• 5.
    Ejigu, Alazar
    KTH, School of Architecture and the Built Environment (ABE), Urban Planning and Environment, Built Environment Analysis.
    Socio-Spatial Tensions and Interactions: An Ethnography of the condominium housing of Addis Ababa2012In: Sustainable Cities: Local Solutions in the Global South / [ed] Robertson, Mélanie, Rudby: Practical Action Publishing Limited , 2012, p. 97-112Chapter in book (Refereed)
    Abstract [en]

    In the city of Addis Ababa, Ethiopia, an ambitious government programme has tried to reduce the country’s severe housing shortage through the large-scale produc- tion of low-cost condominium housing. This study examines the interactive rela- tionship between the residents’ way of life and the spatial organization and spatial quality of this housing project. Different motivations and expectations were held by all stakeholders: politicians, planners, and residents (who may be either tenants or owners). Based on ethnographic surveys and key-person interviews, the study discusses how these expectations and attempts for fulfilment continuously influ- ence spatial use, and hence the functional and social performance of the housing estate. While most studies on similar housing programmes are conducted years after the implementation of the programme, this study focuses on the processes as they evolve over time.

  • 6.
    Ejigu, Alazar Gedamu
    KTH, School of Architecture and the Built Environment (ABE), Urban Planning and Environment, Built Environment Analysis.
    Addis Becoming 'Addis': A Hegemonic Making?2012Conference paper (Other academic)
    Abstract [en]

    The paper deals with the notion of space and power in thesymbolic and physical making of places. It identifies three forms of power in such making: that which is inscribedin the architecture; that embedded in the social structures and norms; and that which individuals themselvesexert by their everyday uses of spaces and facilities. The paper discusses how dominant discourses resonatethrough architectural forms and influence spatial meaning and use and conversely how space mediates, framesand contests everyday power practices. It uses historical narrative and ethnographic methods to study how anaggressive large-scale condominium housing production in Addis Ababa serves a sociopolitical goal ofconstructing an image of a ‘modern’ city – ‘addis’ Addis. Theories are primarily drawn from works of Bourdiue,Lefebvre, and Dovey. The preliminary finding shows how desire for the ‘modern’ facilitates residents’cooperativeness to adapting to new ways of life inscribed in condominium architecture and their willingness toexercise ‘positive power’ as seen in their ‘constructive’ appropriation of spaces. ‘Modernity’, here, becomes asocial force that coordinates positive power relations. However, this was constantly resisted by power structuresembedded in established social norms and structures. Residents’ ways of negotiating between these contestingpowers through their everyday activities becomes vital in the ‘construction’ of new identity of their place. Theevidence challenges views that see space as fixed, empty, and enclosed container of social practices. Space isinstead shown to be a dynamic medium configured by power, and becomes a resource for power. The studyshows how understanding power struggles can help identify interests articulated by users; and that neglecting toconsider this process in the conception of housing projects could undermine possibilities for practicingconstructive social interactions or on the other hand may encourage power domination.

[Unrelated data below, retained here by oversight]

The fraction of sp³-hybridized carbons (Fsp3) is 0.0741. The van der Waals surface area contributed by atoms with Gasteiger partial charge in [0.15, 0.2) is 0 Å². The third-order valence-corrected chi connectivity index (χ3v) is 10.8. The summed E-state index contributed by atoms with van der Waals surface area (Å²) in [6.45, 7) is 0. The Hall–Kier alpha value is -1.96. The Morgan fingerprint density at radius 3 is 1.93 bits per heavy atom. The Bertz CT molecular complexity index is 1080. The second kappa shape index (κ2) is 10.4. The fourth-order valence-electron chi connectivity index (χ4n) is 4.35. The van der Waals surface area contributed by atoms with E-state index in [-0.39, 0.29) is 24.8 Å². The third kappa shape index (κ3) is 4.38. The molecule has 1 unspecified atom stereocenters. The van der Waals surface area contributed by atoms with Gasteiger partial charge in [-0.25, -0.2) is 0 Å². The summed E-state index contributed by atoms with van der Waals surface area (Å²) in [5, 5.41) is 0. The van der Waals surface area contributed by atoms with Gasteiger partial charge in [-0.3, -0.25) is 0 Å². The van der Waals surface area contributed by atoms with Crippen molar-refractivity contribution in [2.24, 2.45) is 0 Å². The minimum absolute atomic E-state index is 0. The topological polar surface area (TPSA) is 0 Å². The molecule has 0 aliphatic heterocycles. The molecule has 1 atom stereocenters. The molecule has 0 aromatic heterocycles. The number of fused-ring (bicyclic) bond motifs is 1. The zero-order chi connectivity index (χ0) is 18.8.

• 7.
    Ejigu, Alazar Gedamu
    KTH, School of Architecture and the Built Environment (ABE), Urban Planning and Environment, Built Environment Analysis.
    The making of ‘modern’ Addis: The role of the ‘addis’ myth2012In: The Myth of Tradition, Portland, OREGON, 2012Conference paper (Other academic)
    Abstract [en]